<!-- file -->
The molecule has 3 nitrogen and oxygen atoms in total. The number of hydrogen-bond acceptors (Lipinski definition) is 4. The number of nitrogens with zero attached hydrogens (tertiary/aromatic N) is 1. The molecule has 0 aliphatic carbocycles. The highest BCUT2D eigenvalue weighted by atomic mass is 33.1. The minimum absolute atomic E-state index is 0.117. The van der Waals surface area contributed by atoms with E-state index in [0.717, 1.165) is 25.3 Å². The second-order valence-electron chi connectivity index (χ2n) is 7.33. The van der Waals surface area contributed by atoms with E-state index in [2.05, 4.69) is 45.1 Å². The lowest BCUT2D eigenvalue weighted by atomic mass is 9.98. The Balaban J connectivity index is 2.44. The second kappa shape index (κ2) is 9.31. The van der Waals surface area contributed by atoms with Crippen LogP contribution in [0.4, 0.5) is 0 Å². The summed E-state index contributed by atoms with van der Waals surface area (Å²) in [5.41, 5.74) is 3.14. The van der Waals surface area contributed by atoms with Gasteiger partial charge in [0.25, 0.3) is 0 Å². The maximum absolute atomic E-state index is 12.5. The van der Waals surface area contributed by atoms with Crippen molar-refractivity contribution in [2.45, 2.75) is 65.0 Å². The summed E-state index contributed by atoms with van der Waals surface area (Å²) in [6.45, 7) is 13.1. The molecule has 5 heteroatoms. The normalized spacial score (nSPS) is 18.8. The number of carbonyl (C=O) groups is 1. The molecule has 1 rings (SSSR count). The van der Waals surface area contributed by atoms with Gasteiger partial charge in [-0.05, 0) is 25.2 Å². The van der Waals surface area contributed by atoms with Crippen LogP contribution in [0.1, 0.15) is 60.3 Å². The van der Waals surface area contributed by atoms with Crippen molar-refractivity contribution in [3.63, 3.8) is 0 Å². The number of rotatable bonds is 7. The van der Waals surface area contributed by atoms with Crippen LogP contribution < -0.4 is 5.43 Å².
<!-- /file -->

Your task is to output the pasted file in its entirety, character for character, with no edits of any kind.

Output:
The molecule has 3 nitrogen and oxygen atoms in total. The number of hydrogen-bond acceptors (Lipinski definition) is 4. The number of nitrogens with zero attached hydrogens (tertiary/aromatic N) is 1. The molecule has 0 aliphatic carbocycles. The highest BCUT2D eigenvalue weighted by atomic mass is 33.1. The minimum absolute atomic E-state index is 0.117. The van der Waals surface area contributed by atoms with E-state index in [0.717, 1.165) is 25.3 Å². The second-order valence-electron chi connectivity index (χ2n) is 7.33. The van der Waals surface area contributed by atoms with E-state index in [2.05, 4.69) is 45.1 Å². The lowest BCUT2D eigenvalue weighted by atomic mass is 9.98. The Balaban J connectivity index is 2.44. The second kappa shape index (κ2) is 9.31. The van der Waals surface area contributed by atoms with Crippen LogP contribution in [0.4, 0.5) is 0 Å². The summed E-state index contributed by atoms with van der Waals surface area (Å²) in [5.41, 5.74) is 3.14. The van der Waals surface area contributed by atoms with Gasteiger partial charge in [0.25, 0.3) is 0 Å². The maximum absolute atomic E-state index is 12.5. The van der Waals surface area contributed by atoms with Crippen molar-refractivity contribution in [2.45, 2.75) is 65.0 Å². The summed E-state index contributed by atoms with van der Waals surface area (Å²) in [6.45, 7) is 13.1. The molecule has 5 heteroatoms. The normalized spacial score (nSPS) is 18.8. The number of carbonyl (C=O) groups is 1. The molecule has 1 rings (SSSR count). The van der Waals surface area contributed by atoms with Gasteiger partial charge in [-0.05, 0) is 25.2 Å². The van der Waals surface area contributed by atoms with Crippen LogP contribution in [0.1, 0.15) is 60.3 Å². The van der Waals surface area contributed by atoms with Crippen molar-refractivity contribution in [3.63, 3.8) is 0 Å². The number of rotatable bonds is 7. The van der Waals surface area contributed by atoms with Crippen LogP contribution < -0.4 is 5.43 Å².